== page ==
When students interact with content in a variety of ways, their learning becomes more meaningful. One strategy that I’ve been employing in my classroom is giving frequent (1-2 per class period) discussion opportunities. These “2 minute talks” give students a much-needed break during direct instruction, as well as a chance to reflect on the daily lesson while interacting with their peers.
Two-Minute Talk Strategy
This works well for engaging students in meaningful (yet brief) discussions about the content being learned. For this strategy, organize students in groups of 2. One student is “student A” the other is “student B” I find it is best if they are in close proximity, so I plan my seating chart with A-B partnerships in mind.
How it works:
- Pose a question that relates to the topic being learned. For example: What is liquid viscosity and how is it impacted by temperature? Be sure to reference your notes, use multiple examples and include lab data you have to support your claim. I recommend that the question is complex enough that it requires students to reference their notes or materials from class, but not so complex that struggling students are lost for words.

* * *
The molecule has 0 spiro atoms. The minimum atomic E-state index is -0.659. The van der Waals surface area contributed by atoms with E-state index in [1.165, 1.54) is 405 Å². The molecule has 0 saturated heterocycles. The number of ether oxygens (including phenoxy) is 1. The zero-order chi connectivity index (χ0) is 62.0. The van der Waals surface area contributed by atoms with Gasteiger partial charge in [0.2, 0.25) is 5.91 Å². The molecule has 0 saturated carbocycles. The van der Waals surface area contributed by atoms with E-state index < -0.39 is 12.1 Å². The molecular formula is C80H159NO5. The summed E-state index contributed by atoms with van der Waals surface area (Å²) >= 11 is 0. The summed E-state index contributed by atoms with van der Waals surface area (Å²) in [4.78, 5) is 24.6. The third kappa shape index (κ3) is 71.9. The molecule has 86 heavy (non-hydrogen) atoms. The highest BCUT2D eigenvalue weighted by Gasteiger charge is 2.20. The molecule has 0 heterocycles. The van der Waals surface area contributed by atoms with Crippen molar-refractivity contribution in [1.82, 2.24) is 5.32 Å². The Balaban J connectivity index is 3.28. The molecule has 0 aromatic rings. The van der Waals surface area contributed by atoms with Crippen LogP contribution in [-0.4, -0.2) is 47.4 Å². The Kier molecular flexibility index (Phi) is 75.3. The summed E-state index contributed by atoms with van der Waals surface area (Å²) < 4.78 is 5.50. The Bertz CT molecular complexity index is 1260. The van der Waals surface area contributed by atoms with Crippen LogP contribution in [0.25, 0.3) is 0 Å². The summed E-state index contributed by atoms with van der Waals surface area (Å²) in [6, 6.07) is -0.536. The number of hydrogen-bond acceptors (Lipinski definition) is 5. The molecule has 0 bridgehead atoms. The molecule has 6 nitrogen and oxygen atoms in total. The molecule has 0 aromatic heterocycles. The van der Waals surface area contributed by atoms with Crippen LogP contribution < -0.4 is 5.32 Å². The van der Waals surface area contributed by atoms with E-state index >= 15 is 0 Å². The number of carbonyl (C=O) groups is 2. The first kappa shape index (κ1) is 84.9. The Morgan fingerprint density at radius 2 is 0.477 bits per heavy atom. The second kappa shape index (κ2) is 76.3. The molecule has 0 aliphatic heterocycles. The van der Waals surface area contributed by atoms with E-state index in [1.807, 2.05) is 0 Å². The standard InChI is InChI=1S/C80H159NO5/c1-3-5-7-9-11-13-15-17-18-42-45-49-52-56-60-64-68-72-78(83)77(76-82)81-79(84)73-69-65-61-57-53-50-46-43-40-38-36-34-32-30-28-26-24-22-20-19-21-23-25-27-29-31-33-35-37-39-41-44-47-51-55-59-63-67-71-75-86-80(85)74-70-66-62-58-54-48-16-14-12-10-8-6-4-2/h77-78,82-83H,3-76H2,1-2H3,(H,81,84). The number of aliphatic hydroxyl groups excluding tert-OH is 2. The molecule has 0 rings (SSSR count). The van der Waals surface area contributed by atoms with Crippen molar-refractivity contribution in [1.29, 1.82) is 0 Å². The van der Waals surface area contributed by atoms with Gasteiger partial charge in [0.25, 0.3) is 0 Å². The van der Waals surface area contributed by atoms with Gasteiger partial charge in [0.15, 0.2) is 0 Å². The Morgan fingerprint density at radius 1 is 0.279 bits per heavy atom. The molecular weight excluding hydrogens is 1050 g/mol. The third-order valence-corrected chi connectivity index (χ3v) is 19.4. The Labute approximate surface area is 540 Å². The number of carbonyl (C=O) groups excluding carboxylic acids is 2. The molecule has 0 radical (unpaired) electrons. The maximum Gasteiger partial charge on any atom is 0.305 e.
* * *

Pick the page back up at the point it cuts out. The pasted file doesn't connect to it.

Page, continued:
- Give students 30 seconds to think independently about the question, referencing their notes or text for supporting details.
- Next, Set a timer for 30 seconds and use a signal such as a bell to announce that the discussion has begun. Student A should share their answer with student B first, and student B is expected to be an attentive listener. Ring the bell at the end of 30 seconds to signal that the first round has ended.
- Set the timer for an additional 30 seconds. This time student B should answer the same question, but they MAY NOT repeat anything that student A said in the first part of the discussion. This requires them to describe liquid viscosity (in this case) using different words and different examples.
- Make a list of questions from which students can pick, when it is their turn to talk.
- Repeat the discussion for another minute, this time having students clarify their understanding by explaining which things they are most unsure or confused about in relation to the topic.
This strategy seems to be a nice twist on the “think-pair-share” that I have used in the past. I hope you find it useful in your classroom. With initial thinking time, and transition time between student A and B sharing, this strategy can give kids the voice time they need during direct instruction, in about two minutes.